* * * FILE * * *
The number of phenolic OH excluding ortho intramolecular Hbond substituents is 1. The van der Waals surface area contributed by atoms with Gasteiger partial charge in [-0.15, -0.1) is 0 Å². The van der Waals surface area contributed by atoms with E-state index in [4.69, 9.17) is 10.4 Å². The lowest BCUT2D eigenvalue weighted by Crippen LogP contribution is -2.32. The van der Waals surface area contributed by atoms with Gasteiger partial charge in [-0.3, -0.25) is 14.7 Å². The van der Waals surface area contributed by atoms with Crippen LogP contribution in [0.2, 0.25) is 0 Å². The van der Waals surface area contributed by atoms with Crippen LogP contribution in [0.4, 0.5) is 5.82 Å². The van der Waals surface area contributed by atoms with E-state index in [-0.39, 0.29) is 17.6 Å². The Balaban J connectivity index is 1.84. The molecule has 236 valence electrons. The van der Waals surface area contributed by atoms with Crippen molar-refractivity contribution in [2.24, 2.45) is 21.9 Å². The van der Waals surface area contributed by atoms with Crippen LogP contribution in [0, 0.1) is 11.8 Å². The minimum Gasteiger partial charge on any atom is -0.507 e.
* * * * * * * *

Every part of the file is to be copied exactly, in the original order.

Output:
The number of phenolic OH excluding ortho intramolecular Hbond substituents is 1. The van der Waals surface area contributed by atoms with Gasteiger partial charge in [-0.15, -0.1) is 0 Å². The van der Waals surface area contributed by atoms with E-state index in [4.69, 9.17) is 10.4 Å². The lowest BCUT2D eigenvalue weighted by Crippen LogP contribution is -2.32. The van der Waals surface area contributed by atoms with Gasteiger partial charge in [-0.3, -0.25) is 14.7 Å². The van der Waals surface area contributed by atoms with Crippen LogP contribution in [0.2, 0.25) is 0 Å². The van der Waals surface area contributed by atoms with Crippen LogP contribution in [0.4, 0.5) is 5.82 Å². The van der Waals surface area contributed by atoms with E-state index in [-0.39, 0.29) is 17.6 Å². The Balaban J connectivity index is 1.84. The molecule has 236 valence electrons. The van der Waals surface area contributed by atoms with Crippen molar-refractivity contribution in [2.24, 2.45) is 21.9 Å². The van der Waals surface area contributed by atoms with Crippen LogP contribution in [0, 0.1) is 11.8 Å². The minimum Gasteiger partial charge on any atom is -0.507 e.